Sanzi v. XPO Logistics, Inc.

Docket Number1:21CV33
Decision Date02 March 2022
PartiesBRUNO SANZI, Plaintiff, v. XPO LOGISTICS, INC., Defendant.
CourtU.S. District Court — Middle District of North Carolina


This action, initiated on May 20, 2020, was transferred to this Court from the Northern District of Illinois on January 12 2021, (See ECF Nos. 1, 21, 22, 23). Plaintiff Bruno Sanzi filed an Amended Complaint against his former employer Defendant XPO Logistics, on March 5, 2021, (ECF No. 35) which asserts six claims for relief including discrimination based on national origin under Title VII of the Civil Rights Act of 1964, as codified, 42 U.S.C. §§ 2000e to 2000e-17 (Title VII). (Id. at 8-14.) Before the Court is Defendants' Motion to Dismiss Plaintiff's “Third Claim for Relief (National Origin Discrimination in Violation of Title VII) pursuant to Rule 12(b)(6) of the Federal Rules of Civil Procedure. (ECF No. 36.) For the reasons stated below, Defendant's Motion to Dismiss will be denied.


A. 12(b)(6)

A motion to dismiss under Rule 12(b)(6) “challenges the legal sufficiency of a complaint, ” including whether it meets the pleading standard of Rule 8(a)(2). See Francis v. Giacomelli, 588 F.3d 186, 192 (4th Cir. 2009). Rule 8(a)(2) requires a complaint to contain “a short and plain statement of the claim showing that the pleader is entitled to relief, ” Fed.R.Civ.P. 8(a)(2), thereby “giv[ing] the defendant fair notice of what the . . . claim is and the grounds upon which it rests, ” Bell Atl. Corp. v. Twombly, 550 U.S. 544, 545 (2007) (quoting Conley v. Gibson, 355 U.S. 41, 47 (1957)). To survive a Rule 12(b)(6) motion to dismiss, “a complaint must contain sufficient factual matter, accepted as true, to ‘state a claim to relief that is plausible on its face.' Ashcroft v. Iqbal, 556 U.S. 662, 678 (2009) (quoting Twombly, 550 U.S. at 570). In assessing a claim's plausibility, a court must draw all reasonable inferences in the plaintiff's favor. Vitol, S.A. v. Primerose Shipping Co., 708 F.3d 527, 539 (4th Cir. 2013). A claim is plausible when the complaint alleges facts that allow the court “to draw the reasonable inference that the defendant is liable for the misconduct alleged.” Iqbal, 556 U.S. at 678. However, “mere conclusory and speculative allegations” are insufficient, Painter's Mill Grille, LLC v. Brown, 716 F.3d 342, 350 (4th Cir. 2013), and a court “need not accept as true unwarranted inferences, unreasonable conclusions, or arguments, ” Vitol, 708 F.3d at 548 (quoting Jordan v. Alt. Res. Corp., 458 F.3d 332, 338 (4th Cir. 2006)).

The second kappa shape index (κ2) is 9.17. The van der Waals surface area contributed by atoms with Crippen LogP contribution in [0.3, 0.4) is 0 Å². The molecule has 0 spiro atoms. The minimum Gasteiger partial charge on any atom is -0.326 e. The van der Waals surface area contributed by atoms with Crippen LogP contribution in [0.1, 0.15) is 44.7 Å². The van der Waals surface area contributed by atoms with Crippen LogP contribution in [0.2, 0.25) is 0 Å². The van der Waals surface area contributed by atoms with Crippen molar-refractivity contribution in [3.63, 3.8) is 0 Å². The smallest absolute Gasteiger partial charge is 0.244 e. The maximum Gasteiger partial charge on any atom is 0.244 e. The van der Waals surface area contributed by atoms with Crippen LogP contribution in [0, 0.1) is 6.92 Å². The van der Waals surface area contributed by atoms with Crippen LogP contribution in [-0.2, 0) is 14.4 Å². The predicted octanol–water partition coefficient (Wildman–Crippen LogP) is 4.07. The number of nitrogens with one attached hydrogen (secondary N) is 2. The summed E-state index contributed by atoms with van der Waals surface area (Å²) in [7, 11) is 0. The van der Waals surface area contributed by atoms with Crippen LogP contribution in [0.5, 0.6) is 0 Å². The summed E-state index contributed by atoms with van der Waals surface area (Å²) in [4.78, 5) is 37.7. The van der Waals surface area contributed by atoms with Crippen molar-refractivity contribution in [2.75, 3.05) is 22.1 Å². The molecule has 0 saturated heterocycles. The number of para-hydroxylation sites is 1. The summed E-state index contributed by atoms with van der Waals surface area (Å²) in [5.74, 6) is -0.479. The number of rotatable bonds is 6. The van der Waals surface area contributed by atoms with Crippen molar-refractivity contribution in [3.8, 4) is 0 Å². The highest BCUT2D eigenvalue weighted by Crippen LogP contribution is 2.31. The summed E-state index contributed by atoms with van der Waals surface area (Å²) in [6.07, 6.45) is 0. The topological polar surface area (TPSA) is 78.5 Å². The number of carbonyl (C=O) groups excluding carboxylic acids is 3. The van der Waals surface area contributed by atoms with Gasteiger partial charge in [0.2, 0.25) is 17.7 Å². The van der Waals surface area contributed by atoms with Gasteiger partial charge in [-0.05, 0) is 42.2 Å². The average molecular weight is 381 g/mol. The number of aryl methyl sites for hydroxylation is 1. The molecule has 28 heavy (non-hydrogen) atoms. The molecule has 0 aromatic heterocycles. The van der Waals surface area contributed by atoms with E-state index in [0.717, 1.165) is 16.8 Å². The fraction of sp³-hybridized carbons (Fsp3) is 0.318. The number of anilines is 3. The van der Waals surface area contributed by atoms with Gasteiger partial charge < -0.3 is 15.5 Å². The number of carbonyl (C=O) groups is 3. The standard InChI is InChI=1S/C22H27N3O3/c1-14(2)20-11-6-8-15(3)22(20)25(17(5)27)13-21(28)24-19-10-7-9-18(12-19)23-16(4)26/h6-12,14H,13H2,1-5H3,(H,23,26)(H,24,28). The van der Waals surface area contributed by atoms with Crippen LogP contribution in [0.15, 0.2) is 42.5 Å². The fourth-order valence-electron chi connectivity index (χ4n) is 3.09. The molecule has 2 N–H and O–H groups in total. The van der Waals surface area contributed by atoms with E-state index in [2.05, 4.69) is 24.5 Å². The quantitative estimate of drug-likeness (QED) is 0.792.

In support of its motion to dismiss, XPO argues that Plaintiff's Amended Complaint “fails to allege facts that plausibly support his claim for national origin discrimination in violation of Title VII.” (ECF No. 37 at 1.) Specifically, XPO argues that Plaintiff failed to allege facts that show that he was treated differently because of his national origin.

Title VII provides that it is an unlawful employment practice “to discriminate against any individual with respect to his compensation, terms, conditions, or privileges of employment, because of such individual's . . . national origin.” 42 U.S.C. § 2000e-2(a)(1). To establish a prima facie case of discrimination under Title VII, a plaintiff must show: (1) membership in a protected class; (2) satisfactory job performance; (3) adverse employment action; and (4) different treatment from similarly situated employees outside the protected class.” Coleman v. Md. Ct. of Appeals, 626 F.3d 187, 190 (4th Cir. 2010), aff'd sub nom. Coleman v. Ct. of Appeals of Md., 566 U.S. 30 (2012). Although a plaintiff does not have to specifically plead every element of a prima facie case of discrimination in his complaint, Swierkiewicz v. Sorema N.A., 534 U.S. 506, 511 (2002), he must still “allege facts to satisfy the elements of a cause of action created by that statute, ” McCleary-Evans v. Md. Dep't of Transp., State Highway Admin., 780 F.3d 582, 585 (4th Cir. 2015). The burden of establishing a prima facie case under this test “is not onerous.” Tex. Dep't of Cmty. Affs. v. Burdine, 450 U.S. 248, 253 (1981).